What exactly was the message preached by the disciples? After receiving their instructions, the disciples went out in twos and preached repentance to the people they met. It was probably a good thing to have the disciples in pairs for companionship, encouragement, and effectiveness. But they didn’t just preach; they also cast out demons and healed sick people. This must have been an exhilarating time for each of them as God used them to reach more and more people with God’s message.

    What does it mean?

    This paragraph teaches at least two thoughts. First, there was a great need for the preaching of repentance. This is made clear by the fact that this was the message given to the disciples to preach. If we were to rewind to the first chapter of Mark, we would see that this was God’s message through John the Baptist (Mark 1:4-5), through Jesus (Mark 1:14-15), and now through the disciples (Mark 6:12). This message was so important that Jesus gave the disciples the power to verify their message by casting out demons, doing miracles, and healing the sick.

    Second, there was no need to worry about their needs when doing God’s work. Jesus was teaching the disciples to trust God to meet their needs. As they traveled, God would put it in the heart of some kind-hearted person to feed, clothe, and house them. But their first thought should not be how their needs would be met but on the message they had been called to preach.

    How does it apply?

    The application here has to do with repentance. That same message needs to be preached today. God’s initial message is not one of comfort for sinners but of what their response should be toward God. Do you understand that your sin is a terrible offense to God? Your sins are what keeps you from a relationship with God. And if you do not turn from your sin to God, you will never have a restored relationship with Him. Your sin has to be addressed before anything else.

    Have you repented of your sin and turned to God? If not, this is the time to respond correctly to God. Think of your sinfulness and understand that God doesn’t want you to continue in it. Turn from your sin while God is speaking to your heart. Then and only then will you be ready to take the next step of faith.


You may have noticed that the main points of this message were familiar terms: faith and repentance. We first looked at the need for faith. Secondly, we looked at the need for repentance. Perhaps it would be best to look at them in reverse order. Repentance is a change of mind that results in a turning away from sin. When you see yourself as a sinner from God’s perspective, the only right response is to reject your sin and turn away from it. This is what God wants you to do. But this is only half of what God requires.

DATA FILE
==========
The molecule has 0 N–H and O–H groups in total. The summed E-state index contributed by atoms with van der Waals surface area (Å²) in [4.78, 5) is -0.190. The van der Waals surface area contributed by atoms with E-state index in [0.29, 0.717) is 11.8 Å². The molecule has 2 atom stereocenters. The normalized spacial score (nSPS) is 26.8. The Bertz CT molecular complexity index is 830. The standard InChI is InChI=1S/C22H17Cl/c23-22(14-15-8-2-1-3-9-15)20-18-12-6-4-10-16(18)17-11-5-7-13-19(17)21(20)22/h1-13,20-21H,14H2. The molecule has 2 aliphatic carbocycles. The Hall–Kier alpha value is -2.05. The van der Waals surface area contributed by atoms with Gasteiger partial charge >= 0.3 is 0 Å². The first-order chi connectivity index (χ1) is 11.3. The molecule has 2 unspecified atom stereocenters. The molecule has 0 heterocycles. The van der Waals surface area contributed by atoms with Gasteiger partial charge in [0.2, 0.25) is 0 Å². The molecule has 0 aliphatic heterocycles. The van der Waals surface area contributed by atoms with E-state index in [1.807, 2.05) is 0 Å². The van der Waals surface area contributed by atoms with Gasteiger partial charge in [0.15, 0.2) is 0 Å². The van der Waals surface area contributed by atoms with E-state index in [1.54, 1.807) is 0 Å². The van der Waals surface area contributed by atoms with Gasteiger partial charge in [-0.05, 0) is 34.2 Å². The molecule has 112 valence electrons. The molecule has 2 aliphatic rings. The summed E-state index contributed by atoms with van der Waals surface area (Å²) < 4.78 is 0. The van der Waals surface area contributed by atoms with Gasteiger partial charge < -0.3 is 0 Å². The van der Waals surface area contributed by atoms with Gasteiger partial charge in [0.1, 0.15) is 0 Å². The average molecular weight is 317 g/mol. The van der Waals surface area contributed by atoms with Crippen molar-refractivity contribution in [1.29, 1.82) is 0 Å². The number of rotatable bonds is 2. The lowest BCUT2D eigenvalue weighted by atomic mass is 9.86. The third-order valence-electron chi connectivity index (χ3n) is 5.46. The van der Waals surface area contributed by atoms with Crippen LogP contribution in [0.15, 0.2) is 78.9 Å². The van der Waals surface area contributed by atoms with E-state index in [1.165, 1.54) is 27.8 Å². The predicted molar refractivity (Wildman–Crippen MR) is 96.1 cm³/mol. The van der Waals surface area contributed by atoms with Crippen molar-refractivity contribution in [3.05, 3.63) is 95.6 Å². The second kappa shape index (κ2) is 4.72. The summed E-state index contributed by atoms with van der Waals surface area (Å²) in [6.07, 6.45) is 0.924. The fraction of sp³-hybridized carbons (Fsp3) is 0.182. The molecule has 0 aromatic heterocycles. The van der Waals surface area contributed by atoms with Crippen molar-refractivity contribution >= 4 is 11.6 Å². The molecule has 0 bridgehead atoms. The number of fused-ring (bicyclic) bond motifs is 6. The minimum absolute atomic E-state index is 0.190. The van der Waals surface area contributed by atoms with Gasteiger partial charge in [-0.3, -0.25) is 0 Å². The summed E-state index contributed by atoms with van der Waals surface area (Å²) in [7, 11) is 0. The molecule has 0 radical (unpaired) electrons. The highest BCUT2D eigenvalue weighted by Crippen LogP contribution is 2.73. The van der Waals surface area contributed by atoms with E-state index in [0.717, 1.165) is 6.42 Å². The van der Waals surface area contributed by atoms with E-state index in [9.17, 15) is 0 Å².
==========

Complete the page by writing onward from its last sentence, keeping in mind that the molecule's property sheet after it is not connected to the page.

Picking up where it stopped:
After repenting of your sin, God wants you to trust in Jesus. This is what the Bible calls faith. It is a complete trust in who Jesus is (He is God who became a man) and what He has done (He lived a perfect life, died on the cross for your sins, and then rose to life on the third day). While much of this is discussed later in the Gospel of Mark, it is good to think about now as well. When you turn from your sins, you have to turn to something else. That something else is Jesus. When you turn to Him and put your faith in Him, God will forgive your sins, make you a new person, and give you eternal life. This is the message that Jesus preached and it is still true today.

But as you may recall, some people didn’t respond with faith and repentance during Jesus’ time on earth. Some of his own friends and neighbors were offended by His message and responded with unbelief. Don’t follow their example. As God works in your heart, repent of your sin and place your trust in Jesus. Then join the many others who gratefully call themselves Christians because of what Christ Jesus did for them.


1 Grassmick 126.
2 Grassmick 127.
3 Hiebert 152.
4 Hiebert 156.
5 Hiebert 160.


Grassmick, John D., “Mark” in The Bible Knowledge Commentary New Testament, USA: SP Publications, 1983.

Hiebert, D. Edmond, The Gospel of Mark, Greenville: Bob Jones University Press, 1994.

McGee, J. Vernon, Thru the Bible with J. Vernon McGee, Vol. IV, Matthew through Romans, Nashville: Thomas Nelson, 1983.

Ryle, J. C., Ryle’s Expository Thoughts on the Gospels, Volume One, Matthew–Mark, Grand Rapids: Baker, 1977.